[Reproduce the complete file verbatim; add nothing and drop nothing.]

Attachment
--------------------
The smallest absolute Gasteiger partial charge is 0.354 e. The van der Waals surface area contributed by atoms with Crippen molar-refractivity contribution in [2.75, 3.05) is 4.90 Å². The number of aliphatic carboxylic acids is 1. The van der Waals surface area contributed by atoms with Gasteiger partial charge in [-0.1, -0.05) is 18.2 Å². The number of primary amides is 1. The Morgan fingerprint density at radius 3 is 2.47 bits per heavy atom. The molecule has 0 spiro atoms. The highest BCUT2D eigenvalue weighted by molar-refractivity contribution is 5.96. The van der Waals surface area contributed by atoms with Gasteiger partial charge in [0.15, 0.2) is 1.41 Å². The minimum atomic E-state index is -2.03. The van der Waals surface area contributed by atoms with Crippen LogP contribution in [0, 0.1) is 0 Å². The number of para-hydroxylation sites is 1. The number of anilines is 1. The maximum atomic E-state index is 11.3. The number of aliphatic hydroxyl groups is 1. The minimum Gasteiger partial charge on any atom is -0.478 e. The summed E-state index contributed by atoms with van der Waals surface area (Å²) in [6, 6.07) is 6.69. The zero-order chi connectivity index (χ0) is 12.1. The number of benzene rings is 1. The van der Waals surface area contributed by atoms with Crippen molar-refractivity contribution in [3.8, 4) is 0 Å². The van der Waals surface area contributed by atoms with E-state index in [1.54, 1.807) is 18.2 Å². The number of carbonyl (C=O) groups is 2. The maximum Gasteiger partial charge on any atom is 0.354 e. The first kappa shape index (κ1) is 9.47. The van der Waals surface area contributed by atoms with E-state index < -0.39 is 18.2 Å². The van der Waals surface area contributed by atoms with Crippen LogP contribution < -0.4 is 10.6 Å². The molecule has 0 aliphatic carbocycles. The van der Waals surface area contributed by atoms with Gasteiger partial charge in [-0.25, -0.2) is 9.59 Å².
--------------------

The smallest absolute Gasteiger partial charge is 0.354 e. The van der Waals surface area contributed by atoms with Crippen molar-refractivity contribution in [2.75, 3.05) is 4.90 Å². The number of aliphatic carboxylic acids is 1. The van der Waals surface area contributed by atoms with Gasteiger partial charge in [-0.1, -0.05) is 18.2 Å². The number of primary amides is 1. The Morgan fingerprint density at radius 3 is 2.47 bits per heavy atom. The molecule has 0 spiro atoms. The highest BCUT2D eigenvalue weighted by molar-refractivity contribution is 5.96. The van der Waals surface area contributed by atoms with Gasteiger partial charge in [0.15, 0.2) is 1.41 Å². The minimum atomic E-state index is -2.03. The van der Waals surface area contributed by atoms with Crippen LogP contribution in [0, 0.1) is 0 Å². The number of para-hydroxylation sites is 1. The number of anilines is 1. The maximum atomic E-state index is 11.3. The number of aliphatic hydroxyl groups is 1. The minimum Gasteiger partial charge on any atom is -0.478 e. The summed E-state index contributed by atoms with van der Waals surface area (Å²) in [6, 6.07) is 6.69. The zero-order chi connectivity index (χ0) is 12.1. The number of benzene rings is 1. The van der Waals surface area contributed by atoms with Crippen molar-refractivity contribution in [3.8, 4) is 0 Å². The van der Waals surface area contributed by atoms with E-state index in [1.54, 1.807) is 18.2 Å². The number of carbonyl (C=O) groups is 2. The maximum Gasteiger partial charge on any atom is 0.354 e. The first kappa shape index (κ1) is 9.47. The van der Waals surface area contributed by atoms with E-state index < -0.39 is 18.2 Å². The van der Waals surface area contributed by atoms with Crippen LogP contribution < -0.4 is 10.6 Å². The molecule has 0 aliphatic carbocycles. The van der Waals surface area contributed by atoms with Gasteiger partial charge in [-0.25, -0.2) is 9.59 Å².